If you’ve come from Christian circles, then in times of decision you’ve probably often heard the phrase wait on God used. My problem isn’t so much the phrase, rather, it’s no one has ever actually stopped to explain or exemplify what it means. Interestingly enough, a quick word search through the Bible results in a very interesting discovery.
When people say, “Wait on God,” they usually mean it as be patient with God and wait (that is, to remain in a state of expectation or readiness for some purpose) for Him to reveal His purpose to you. Naturally, it is accompanied by the exhortation to pray and patiently seek God’s will which is what you are praying and waiting for. Frankly, I find this practice, slightly unbiblical from what I can see, but also, a little too mystic for my liking as there is little ground, even in faith, for people to stand upon. (I’m perfectly happy to be corrected, but first let me speak.)
The references to waiting on God in the Bible are, firstly, primarily found in the Old Testament and, secondly, almost all if not all, are references to the expectation of salvation by God’s hand. Basically, when God’s people waited upon Him, they were waiting for Him to save them, be it from their enemies, be it from disaster, or, be it from sin. It was God that they expected and waiting upon to rescue them from their situation.
For those from the New Testament onwards, this theme of waiting on God is not found. Why? Simply, because salvation has come. Jesus Christ had come as the Lamb of God, the ultimate sacrifice for the salvation of God’s people — that is, salvation from sin and its curse of death. Jesus Christ was the fulfilment of all the waiting found in the Old Testament. Hence, there is no reason for the people of God to wait for salvation.
So, what about this phrase to “wait on God”. In the New Testament, there is a different kind of waiting. It may simply be a play on words, but I find that it gives us a greater foundation and deeper meaning to the phrase, “Wait on God.” In the NIV (& NASB) translation, the word ‘wait’ is found in Mt. 8:15; Mk. 1:31; Lk. 4:39. It is one and the same story. Jesus was visiting the house of one of his disciples, Simon Peter, where he finds Peter’s mother-in-law ill. Jesus heals her, she then rises and waits on Jesus and the disciples. A modern day example can be seen every time you go to a restaurant, there you are waited on by a, wait for it… … … a waiter.
Well, that’s the only reference I could find to the word “wait” so let’s dig a little bit deeper. This word, “wait” is translated from the Greek verb ‘diakoneo’ meaning to be an attendent; to wait upon; to serve. The root word ‘diakonos’ is an attendent; a waiter; a servant; and the root for the Christian role ‘deacon’. In other passages, this word points to various sorts of people, in one passage it points to women to financially support Jesus’ ministry with their wealth (Lk. 8:3), in various other passages it talks about serving people, doing tasks for others, etc. The list goes on, yet the image is still the same. It is a person who is active in pursuing the benefit of others before yourself.
To transplant this image of serving, attending, waiting into the phrase, “Wait on God” I believe has significant merit. Rather than merely expectantly or simply ‘waiting’ for God to act, it paints a picture of continually serving God. In fact, it recalls one of Jesus’ final and most important lessons for his disciples (found in John 13:1-17): Jesus is with his disciples at a meal where, usually, a servant or attendant would wash the guests’ feet (as they would have gathered dust from walking). However, as there was no servant, the disciples had no inclinations to wash each other’s feet. So, Jesus gets up and does it instead. To everyone’s shock and amazement, Jesus washed all their feet. At the end, he shared these words:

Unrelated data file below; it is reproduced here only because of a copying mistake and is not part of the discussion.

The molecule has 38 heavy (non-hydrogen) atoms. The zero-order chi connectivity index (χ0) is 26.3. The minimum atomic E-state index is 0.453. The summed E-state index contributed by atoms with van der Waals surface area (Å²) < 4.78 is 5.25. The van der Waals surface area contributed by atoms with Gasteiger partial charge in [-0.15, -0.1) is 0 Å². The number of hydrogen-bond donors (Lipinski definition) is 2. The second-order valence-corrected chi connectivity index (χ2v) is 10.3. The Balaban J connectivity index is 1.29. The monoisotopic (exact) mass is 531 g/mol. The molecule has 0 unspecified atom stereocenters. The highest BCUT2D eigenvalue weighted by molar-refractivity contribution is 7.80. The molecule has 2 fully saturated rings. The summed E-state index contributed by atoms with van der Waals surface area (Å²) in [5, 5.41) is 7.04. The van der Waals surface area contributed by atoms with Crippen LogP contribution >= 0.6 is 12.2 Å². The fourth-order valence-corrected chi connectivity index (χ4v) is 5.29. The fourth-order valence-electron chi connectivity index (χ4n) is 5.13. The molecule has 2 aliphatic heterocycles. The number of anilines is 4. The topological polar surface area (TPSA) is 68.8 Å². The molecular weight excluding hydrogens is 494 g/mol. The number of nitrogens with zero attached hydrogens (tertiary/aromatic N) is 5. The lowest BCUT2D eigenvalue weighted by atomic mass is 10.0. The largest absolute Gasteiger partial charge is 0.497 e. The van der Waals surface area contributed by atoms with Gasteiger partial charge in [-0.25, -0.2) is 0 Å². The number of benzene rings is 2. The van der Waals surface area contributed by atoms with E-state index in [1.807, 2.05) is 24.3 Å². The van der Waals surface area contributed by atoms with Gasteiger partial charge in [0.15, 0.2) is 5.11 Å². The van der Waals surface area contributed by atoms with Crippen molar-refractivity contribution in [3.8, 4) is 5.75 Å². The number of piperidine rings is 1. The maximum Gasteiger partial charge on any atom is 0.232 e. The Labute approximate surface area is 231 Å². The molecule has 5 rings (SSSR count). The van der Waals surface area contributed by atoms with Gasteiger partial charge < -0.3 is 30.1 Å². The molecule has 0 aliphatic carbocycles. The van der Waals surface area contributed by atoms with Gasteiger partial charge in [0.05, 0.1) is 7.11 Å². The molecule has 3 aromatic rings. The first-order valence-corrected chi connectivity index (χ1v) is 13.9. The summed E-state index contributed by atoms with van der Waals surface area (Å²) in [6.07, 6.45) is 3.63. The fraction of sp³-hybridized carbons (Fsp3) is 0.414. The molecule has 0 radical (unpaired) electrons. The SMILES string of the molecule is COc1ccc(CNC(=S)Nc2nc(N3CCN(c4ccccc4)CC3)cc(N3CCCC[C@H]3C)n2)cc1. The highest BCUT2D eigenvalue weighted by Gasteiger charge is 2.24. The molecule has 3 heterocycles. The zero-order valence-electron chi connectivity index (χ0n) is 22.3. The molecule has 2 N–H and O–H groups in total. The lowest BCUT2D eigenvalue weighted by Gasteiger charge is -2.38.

“You call me ‘Teacher’ and ‘Lord,’ and rightly so, for that is what I am. Now that I, your Lord and Teacher, have washed your feet, you also should wash one another’s feet. I have set you an example you should that you should do as I have done for you.”
There is one immediate rebuke that I must make to those who seek to live in this way. To use another example (found in Luke 10:38-42): Jesus comes to the home of Martha and Mary, his dear friends. Naturally, as any good host Martha runs about preparing food, cleaning, etc. serving Jesus and his disciples. There’s absolutely nothing wrong with what she’s doing. However, at one point she comes to Jesus and says:
“Lord, don’t you care that my sister has left me to do the work by myself? Tell her to help me!”
It is interesting that the phrase ‘to do the work’ is the same word I’ve been discussing, (diakoneo) “to attend, to serve, to wait.” Here, Jesus’ reply is our rebuke and warning in seeking to live a “waiting” lifestyle (vv. 41-42):
“Martha, Martha,” the Lord answered, “you are worried and upset about many things, but only one thing is needed. Mary has chosen what is better [“Mary, who sat at the Lord’s feet listening to what he said.”—v. 39] and it will not be taken away from her.”
After everything I’ve said, the most important thing is found by sitting at the feet of Jesus and listening to what he said and taught. There is the call to be people who attend, who serve, who wait—but we cannot lose sight that at the centre of this call, rather the source of the call, is Jesus himself who is the ultimate model of a servant, placing the needs of others before his own desires.